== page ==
Serendipity celebrates 45 years with music, colors


Fernando Jimenez

3 Inspired by the Hindu festival Holi, the Festival of Colors, that celebrates the beginning of Spring, students throw colored powder in the air at the beginning of Colorfest which took place on Friday Mar. 31, 2017 at the Lake. // Fernando Jimenez/Guilfordian

After 45 years of Serendipity, this year came close to perfect.

From March 31 to April 2, students came out for concerts, Colorfest and more as part of Guilford’s most popular community event.

“Last fall, we really did a lot of ahead of time stuff, so we talked a lot about our T-shirt things and our big orders,” said junior and Serendipity chair Emma Ross. “It was definitely hard to figure out music, so our advisor, Tim Johnson, has helped a lot with that.

“Most of the pretty intricate planning has been over the last few weeks. I was here over spring break working on stuff, and this week has just been a constant back and forth.”

Students, guests and alumni can all register to be a part of the biggest annual campus event.

“I think it’s a great opportunity for everyone to come together,” said Allison DeBusk ’16. “It’s awesome that the College allows alumni to come because that really helps develop a community that continues on and makes people feel like they still have a home here even if they aren’t living here.”

All week, the Campus Activities Board hosted events to get students excited for the weekend, including the Serendipilicious Street Fair, Guilford’s Got Talent and the T-shirt giveaway.

The first event on Friday was Colorfest, based on the Hindu festival of Holi.

“There are a lot of valid concerns about cultural appropriation with Colorfest being definitely based off of Holi festival,” said Ross. “We did a lot of research this year about people who do celebrate Holi specifically and what their feelings are on it and trying to figure out exactly where the line is.

“Most of what we were reading was that they needed to be recognized. So the DJ (said) facts about Holi and (tried) to bring that in and raise awareness about what Holi festival is and where Colorfest comes from and where the differences are.”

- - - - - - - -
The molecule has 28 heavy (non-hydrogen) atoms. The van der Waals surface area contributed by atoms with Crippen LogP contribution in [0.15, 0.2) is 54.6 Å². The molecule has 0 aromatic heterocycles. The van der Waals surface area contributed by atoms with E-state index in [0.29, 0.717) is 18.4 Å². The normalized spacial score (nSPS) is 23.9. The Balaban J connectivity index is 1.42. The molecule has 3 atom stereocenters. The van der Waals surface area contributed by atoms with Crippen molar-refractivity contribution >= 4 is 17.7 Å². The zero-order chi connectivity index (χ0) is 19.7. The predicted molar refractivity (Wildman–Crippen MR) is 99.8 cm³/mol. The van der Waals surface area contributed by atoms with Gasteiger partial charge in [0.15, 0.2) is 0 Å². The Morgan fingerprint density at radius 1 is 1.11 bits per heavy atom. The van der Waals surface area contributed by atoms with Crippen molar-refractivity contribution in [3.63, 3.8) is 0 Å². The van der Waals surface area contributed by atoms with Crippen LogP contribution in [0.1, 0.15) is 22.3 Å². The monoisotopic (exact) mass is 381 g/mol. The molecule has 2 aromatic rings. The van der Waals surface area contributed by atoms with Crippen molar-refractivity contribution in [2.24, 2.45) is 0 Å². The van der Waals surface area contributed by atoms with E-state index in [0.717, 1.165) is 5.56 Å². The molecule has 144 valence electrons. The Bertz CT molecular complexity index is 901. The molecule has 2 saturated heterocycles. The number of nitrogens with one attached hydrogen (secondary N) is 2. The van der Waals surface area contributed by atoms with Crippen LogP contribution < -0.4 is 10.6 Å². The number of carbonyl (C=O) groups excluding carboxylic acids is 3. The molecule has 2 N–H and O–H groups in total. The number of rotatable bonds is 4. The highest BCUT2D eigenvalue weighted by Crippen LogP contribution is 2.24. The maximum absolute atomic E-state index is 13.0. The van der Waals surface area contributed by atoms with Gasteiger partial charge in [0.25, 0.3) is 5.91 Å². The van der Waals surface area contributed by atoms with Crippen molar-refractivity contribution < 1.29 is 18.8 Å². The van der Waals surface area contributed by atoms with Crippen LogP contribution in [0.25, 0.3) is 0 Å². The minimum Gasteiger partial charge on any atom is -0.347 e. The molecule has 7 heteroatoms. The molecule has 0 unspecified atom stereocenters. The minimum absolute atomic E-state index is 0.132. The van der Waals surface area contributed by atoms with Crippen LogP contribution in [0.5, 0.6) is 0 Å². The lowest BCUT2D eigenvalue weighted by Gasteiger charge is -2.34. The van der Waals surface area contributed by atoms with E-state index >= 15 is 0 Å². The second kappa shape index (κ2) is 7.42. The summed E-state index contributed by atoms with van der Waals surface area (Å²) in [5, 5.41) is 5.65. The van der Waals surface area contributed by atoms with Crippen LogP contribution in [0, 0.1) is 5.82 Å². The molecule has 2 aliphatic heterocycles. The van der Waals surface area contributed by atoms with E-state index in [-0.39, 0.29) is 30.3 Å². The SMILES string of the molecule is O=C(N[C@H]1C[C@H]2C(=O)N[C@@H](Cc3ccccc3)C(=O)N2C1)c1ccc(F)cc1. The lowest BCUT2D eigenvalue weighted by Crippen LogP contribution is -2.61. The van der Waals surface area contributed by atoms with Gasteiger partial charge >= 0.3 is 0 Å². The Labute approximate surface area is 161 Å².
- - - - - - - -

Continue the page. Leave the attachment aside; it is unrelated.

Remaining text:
Also on Friday, performers Pickled Garlic and Kendra Foster performed on the lawn outside Milner Hall and Bryan Hall.

“I went to the concert (Friday) night,” said first-year Carrington Smith. “And we went to Colorfest. It was really awesome. It’s definitely really cool experiencing Serendipity for the first time. It was everything I expected it to be.”

For the past few years, all Serendipity concerts had been held inside because of the Greensboro noise ordinances as well as concerns about sexual assault.

“We’re trying out between Bryan and Milner, thinking this might be a great way to be in a more controlled space while still having the fun of it being outside,” said Ross.

On Saturday, the day started at 2 p.m. with the LakeFest, a community event by the lake where students played bubble soccer, made tutus and visited tables with activities set up by campus organizations and departments, such as the Black Student Union and the art department.

“We are making posters where people can put their handprint on it with a whole bunch of paint,” said sophomore Lila Jones, who was tabling at LakeFest for The Greenleaf Review. “And then if they want they can come back once its dried and write something about themselves.”

At the Pride table, students could bring their own white shirts to tie-dye.

“Tie-dye is really cool,” said Smith. “I’m pretty sure (most) Guilford students are into something like that, so we just put it together and let everybody just do what they wanted to do.”

LakeFest, as with Serendipity as a whole, aims to bring the Guilford community together.

“We’re all together at the LakeFest,” said senior Leah Whetten-Goldstein. “I don’t know if it’s anyone’s favorite part, but it feels like it’s a lot of people’s favorite part. The majority of the school is all in one area, which is very rare, and that’s very important.”

On Saturday night, Aminé, Noname and Jalen Santoy performed in Dana Auditorium. The weekend ended with brunch on Sunday, where CAB gave out Serendipity wine glasses.

While 2017’s Serendipity is over, we can start looking forward to celebrating next year.

“We definitely have ideas, and that’s something that we’ve continued to talk about,” said Ross. “So we’re looking at things we’ve done even in the last few days and figuring out how we do this next year. We’re definitely thinking about artists. This year, we really wanted to get big artists and we were able to get pretty awesome artists, but if we had started earlier, we would have been able to get even bigger artists.”